By any normal standard, economic policy since the onset of the financial crisis has been a dismal failure. It’s true that we avoided a full replay of the Great Depression. But employment has taken more than six years to claw its way back to pre-crisis levels — years when we should have been adding millions of jobs just to keep up with a rising population. Long-term unemployment is still almost three times as high as it was in 2007; young people, often burdened by college debt, face a highly uncertain future.
Now Timothy Geithner, who was Treasury secretary for four of those six years, has published a book, “Stress Test,” about his experiences. And basically, he thinks he did a heckuva job.
Missing the damning implication, he characterizes the extent to which subprime mortgage-backed securities have recovered their value as a marker of the success of Keynesian intervention. And he claims bad loans arise from bad decisions by borrower and lender alike, as if millions of everyday Americans weren’t maneuvered out of union wage scales and into overaccumulation’s housing bubble.
Unable to discern the source of President Obama’s early timidity, Krugman resorted in 2010 to a psychological explanation. We see here the way political performance is a dialectic between actor and audience. The lengths to which many of Obama’s supporters will go to separate the man from his actions are downright metallurgical.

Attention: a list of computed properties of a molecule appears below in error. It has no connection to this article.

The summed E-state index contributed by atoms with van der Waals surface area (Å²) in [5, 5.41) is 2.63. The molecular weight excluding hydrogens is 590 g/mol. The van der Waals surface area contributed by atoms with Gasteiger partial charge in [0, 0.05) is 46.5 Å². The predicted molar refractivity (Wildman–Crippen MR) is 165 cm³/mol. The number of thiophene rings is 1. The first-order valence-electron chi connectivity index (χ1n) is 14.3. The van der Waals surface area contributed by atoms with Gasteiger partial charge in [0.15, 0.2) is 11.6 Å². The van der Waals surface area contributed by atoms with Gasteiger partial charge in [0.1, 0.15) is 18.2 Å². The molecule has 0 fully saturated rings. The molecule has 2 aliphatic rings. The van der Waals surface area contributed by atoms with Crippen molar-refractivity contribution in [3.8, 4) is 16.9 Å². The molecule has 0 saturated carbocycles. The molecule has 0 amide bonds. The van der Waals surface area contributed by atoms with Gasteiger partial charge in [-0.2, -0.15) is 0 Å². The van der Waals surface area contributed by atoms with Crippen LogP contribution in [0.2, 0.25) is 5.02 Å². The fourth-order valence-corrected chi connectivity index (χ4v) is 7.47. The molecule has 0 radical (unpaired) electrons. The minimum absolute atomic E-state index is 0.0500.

Krugman misses, then, the possibility Democratic ‘incompetence’ is as much an act of obstruction as Republican intransigence. Somehow every time the Democrats are in command–even so far as holding the presidency, the House and the Senate–they just can’t seem to pass the most progressive planks of the platform on which they were elected.
If Krugman can’t acknowledge the ruse, perhaps he is as much a part of the obstructionism he condemns, to reference the Sinclair line he repeatedly quotes.
To be sure, Krugman is better than most at the Izvestia on the Hudson, among other good works hammering the European paradigm American deficit hawks repeatedly ballyhoo. Austerity, however, has little to do with the kinds of economic theory for which Krugman won a Nobel or even a nation’s well-being. It’s more an exercise in naked class power, in this iteration six years later still pushing off bankster losses as so much discipline for labor and the poor (and at grave cost to public health).
It’s the kind of paying paramnesia that characterizes both the nastiest of boosters and such loyal opposition.
Undergirding the Times‘ alabaster pantheon–Brooks, Friedman, Kristof, Krugman and Wade–is the Weinreichian presumption facts need be little but opinions with an army and a navy. It’s the very ethos, primal in its depth, that assures the more sordid elements of imperial design–as disparate as Jon Corzine, George Zimmerman and Frank Wuterich–never serve a day in jail.